By April Brunelle|2020-10-31T01:59:27-04:00June 25th, 2020|
Often the focus of the concept “Social-Emotional Learning” is geared towards our students. Most educators have acknowledged the fact that students have a challenging time learning to the best of their capacity when their social-emotional needs are not being met. What about the educators themselves? When do the educators get to process the secondary trauma that is often occurring throughout the day?
By April Brunelle|2021-07-06T22:45:11-04:00October 29th, 2019|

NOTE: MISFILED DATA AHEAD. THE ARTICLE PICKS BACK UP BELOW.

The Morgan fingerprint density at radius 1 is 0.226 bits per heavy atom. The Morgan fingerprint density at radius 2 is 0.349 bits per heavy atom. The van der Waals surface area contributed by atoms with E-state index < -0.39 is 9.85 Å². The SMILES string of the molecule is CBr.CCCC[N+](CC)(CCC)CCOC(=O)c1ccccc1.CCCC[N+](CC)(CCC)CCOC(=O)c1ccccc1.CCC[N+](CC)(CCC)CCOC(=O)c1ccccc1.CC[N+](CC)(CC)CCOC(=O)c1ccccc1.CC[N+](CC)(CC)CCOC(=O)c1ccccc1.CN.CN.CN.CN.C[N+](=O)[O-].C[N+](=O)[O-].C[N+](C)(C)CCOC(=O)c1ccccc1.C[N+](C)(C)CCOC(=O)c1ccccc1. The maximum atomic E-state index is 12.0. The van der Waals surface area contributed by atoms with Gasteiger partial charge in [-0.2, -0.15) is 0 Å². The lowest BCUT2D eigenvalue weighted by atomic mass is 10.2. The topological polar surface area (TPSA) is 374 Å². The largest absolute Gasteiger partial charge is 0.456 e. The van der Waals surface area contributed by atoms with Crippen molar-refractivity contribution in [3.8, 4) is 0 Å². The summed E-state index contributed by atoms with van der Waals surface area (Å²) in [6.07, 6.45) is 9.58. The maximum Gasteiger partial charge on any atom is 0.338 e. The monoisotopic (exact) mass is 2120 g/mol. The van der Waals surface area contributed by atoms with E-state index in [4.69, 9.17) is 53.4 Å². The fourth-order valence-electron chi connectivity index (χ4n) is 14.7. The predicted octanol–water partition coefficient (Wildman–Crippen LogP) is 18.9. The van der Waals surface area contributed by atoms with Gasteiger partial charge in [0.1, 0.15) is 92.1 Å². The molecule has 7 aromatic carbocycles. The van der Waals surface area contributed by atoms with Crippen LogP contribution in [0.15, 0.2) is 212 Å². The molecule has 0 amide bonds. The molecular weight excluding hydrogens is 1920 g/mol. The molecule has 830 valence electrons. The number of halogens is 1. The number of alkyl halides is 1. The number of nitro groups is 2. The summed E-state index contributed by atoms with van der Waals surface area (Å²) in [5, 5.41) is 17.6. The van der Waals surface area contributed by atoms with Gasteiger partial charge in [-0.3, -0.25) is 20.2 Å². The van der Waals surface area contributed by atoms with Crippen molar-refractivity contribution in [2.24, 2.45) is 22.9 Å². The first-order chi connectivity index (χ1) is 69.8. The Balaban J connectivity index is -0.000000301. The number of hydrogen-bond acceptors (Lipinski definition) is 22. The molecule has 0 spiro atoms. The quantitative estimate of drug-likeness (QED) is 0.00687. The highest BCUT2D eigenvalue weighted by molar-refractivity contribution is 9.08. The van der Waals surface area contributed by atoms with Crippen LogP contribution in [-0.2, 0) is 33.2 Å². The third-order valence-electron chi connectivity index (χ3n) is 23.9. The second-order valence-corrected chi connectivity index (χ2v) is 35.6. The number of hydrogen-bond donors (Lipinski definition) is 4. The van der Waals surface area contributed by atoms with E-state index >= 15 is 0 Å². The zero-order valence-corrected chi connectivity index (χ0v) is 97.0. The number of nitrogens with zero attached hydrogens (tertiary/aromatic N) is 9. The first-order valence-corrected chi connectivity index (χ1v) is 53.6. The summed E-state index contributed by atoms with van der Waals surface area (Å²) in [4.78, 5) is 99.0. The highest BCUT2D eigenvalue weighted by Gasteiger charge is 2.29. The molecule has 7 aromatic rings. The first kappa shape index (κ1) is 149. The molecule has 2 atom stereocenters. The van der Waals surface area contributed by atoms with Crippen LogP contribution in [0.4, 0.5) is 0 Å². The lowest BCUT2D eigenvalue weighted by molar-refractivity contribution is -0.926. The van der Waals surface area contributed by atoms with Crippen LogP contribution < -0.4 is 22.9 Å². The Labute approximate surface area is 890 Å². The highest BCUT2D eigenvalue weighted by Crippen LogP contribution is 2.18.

Excerpt: There are so many innovative ways that, as a team, [teachers and counselors] can plan how to collaborate. What would this look like? It could look like...a Counselor in your room for one period a day, rotating homerooms throughout the week, solely checking for executive functioning skill development which has been pre-planned into your content curriculum. It could look like a Counselor in the classroom as the teacher is teaching, and if a student has a meltdown or issue, the Counselor can attempt to address it within the classroom, or physically close to the classroom, in order to decrease out of classroom time for students.